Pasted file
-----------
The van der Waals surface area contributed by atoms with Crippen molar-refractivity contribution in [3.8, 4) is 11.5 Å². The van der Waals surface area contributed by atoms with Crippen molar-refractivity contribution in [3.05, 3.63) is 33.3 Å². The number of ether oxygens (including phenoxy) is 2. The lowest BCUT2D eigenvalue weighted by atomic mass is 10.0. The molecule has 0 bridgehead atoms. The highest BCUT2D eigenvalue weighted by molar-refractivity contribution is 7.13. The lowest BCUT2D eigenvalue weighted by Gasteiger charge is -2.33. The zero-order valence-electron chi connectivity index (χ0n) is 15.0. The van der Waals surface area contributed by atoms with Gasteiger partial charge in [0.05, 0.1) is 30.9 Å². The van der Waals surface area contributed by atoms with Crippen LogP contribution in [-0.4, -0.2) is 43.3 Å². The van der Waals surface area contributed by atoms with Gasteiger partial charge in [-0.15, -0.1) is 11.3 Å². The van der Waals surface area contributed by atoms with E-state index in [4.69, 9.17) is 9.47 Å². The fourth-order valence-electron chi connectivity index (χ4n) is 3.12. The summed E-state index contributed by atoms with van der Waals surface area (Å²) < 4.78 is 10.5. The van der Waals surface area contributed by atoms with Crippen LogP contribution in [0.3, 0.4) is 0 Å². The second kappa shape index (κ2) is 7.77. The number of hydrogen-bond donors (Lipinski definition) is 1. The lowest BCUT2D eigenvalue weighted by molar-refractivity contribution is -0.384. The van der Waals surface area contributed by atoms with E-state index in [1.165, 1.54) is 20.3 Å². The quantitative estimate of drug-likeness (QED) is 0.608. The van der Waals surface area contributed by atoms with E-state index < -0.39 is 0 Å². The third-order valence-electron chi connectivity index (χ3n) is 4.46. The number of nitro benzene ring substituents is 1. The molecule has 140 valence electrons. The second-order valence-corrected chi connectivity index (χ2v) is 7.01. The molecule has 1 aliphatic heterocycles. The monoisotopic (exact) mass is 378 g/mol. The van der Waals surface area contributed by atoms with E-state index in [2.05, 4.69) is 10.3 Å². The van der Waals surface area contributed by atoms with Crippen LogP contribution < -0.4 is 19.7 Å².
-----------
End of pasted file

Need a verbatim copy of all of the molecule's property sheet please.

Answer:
The van der Waals surface area contributed by atoms with Crippen molar-refractivity contribution in [3.8, 4) is 11.5 Å². The van der Waals surface area contributed by atoms with Crippen molar-refractivity contribution in [3.05, 3.63) is 33.3 Å². The number of ether oxygens (including phenoxy) is 2. The lowest BCUT2D eigenvalue weighted by atomic mass is 10.0. The molecule has 0 bridgehead atoms. The highest BCUT2D eigenvalue weighted by molar-refractivity contribution is 7.13. The lowest BCUT2D eigenvalue weighted by Gasteiger charge is -2.33. The zero-order valence-electron chi connectivity index (χ0n) is 15.0. The van der Waals surface area contributed by atoms with Gasteiger partial charge in [0.05, 0.1) is 30.9 Å². The van der Waals surface area contributed by atoms with Crippen LogP contribution in [-0.4, -0.2) is 43.3 Å². The van der Waals surface area contributed by atoms with Gasteiger partial charge in [-0.15, -0.1) is 11.3 Å². The van der Waals surface area contributed by atoms with E-state index in [4.69, 9.17) is 9.47 Å². The fourth-order valence-electron chi connectivity index (χ4n) is 3.12. The summed E-state index contributed by atoms with van der Waals surface area (Å²) < 4.78 is 10.5. The van der Waals surface area contributed by atoms with Crippen LogP contribution in [0.3, 0.4) is 0 Å². The second kappa shape index (κ2) is 7.77. The number of hydrogen-bond donors (Lipinski definition) is 1. The lowest BCUT2D eigenvalue weighted by molar-refractivity contribution is -0.384. The van der Waals surface area contributed by atoms with E-state index in [1.165, 1.54) is 20.3 Å². The quantitative estimate of drug-likeness (QED) is 0.608. The van der Waals surface area contributed by atoms with E-state index < -0.39 is 0 Å². The third-order valence-electron chi connectivity index (χ3n) is 4.46. The number of nitro benzene ring substituents is 1. The molecule has 140 valence electrons. The second-order valence-corrected chi connectivity index (χ2v) is 7.01. The molecule has 1 aliphatic heterocycles. The monoisotopic (exact) mass is 378 g/mol. The van der Waals surface area contributed by atoms with E-state index in [2.05, 4.69) is 10.3 Å². The van der Waals surface area contributed by atoms with Crippen LogP contribution < -0.4 is 19.7 Å².